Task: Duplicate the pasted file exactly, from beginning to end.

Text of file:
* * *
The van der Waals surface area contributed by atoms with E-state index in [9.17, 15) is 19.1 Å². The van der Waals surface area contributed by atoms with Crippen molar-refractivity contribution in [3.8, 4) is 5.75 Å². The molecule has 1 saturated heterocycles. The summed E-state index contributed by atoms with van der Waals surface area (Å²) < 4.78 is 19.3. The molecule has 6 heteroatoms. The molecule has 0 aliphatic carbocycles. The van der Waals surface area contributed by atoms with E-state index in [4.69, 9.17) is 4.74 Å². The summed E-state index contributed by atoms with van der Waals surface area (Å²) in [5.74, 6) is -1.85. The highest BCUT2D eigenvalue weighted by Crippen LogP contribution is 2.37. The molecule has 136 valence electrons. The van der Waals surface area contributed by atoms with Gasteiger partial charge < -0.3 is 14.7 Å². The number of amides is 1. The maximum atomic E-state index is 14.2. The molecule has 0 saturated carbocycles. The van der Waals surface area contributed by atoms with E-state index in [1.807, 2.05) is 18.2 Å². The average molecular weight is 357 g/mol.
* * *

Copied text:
The van der Waals surface area contributed by atoms with E-state index in [9.17, 15) is 19.1 Å². The van der Waals surface area contributed by atoms with Crippen molar-refractivity contribution in [3.8, 4) is 5.75 Å². The molecule has 1 saturated heterocycles. The summed E-state index contributed by atoms with van der Waals surface area (Å²) < 4.78 is 19.3. The molecule has 6 heteroatoms. The molecule has 0 aliphatic carbocycles. The van der Waals surface area contributed by atoms with E-state index in [4.69, 9.17) is 4.74 Å². The summed E-state index contributed by atoms with van der Waals surface area (Å²) in [5.74, 6) is -1.85. The highest BCUT2D eigenvalue weighted by Crippen LogP contribution is 2.37. The molecule has 136 valence electrons. The van der Waals surface area contributed by atoms with Gasteiger partial charge < -0.3 is 14.7 Å². The number of amides is 1. The maximum atomic E-state index is 14.2. The molecule has 0 saturated carbocycles. The van der Waals surface area contributed by atoms with E-state index in [1.807, 2.05) is 18.2 Å². The average molecular weight is 357 g/mol.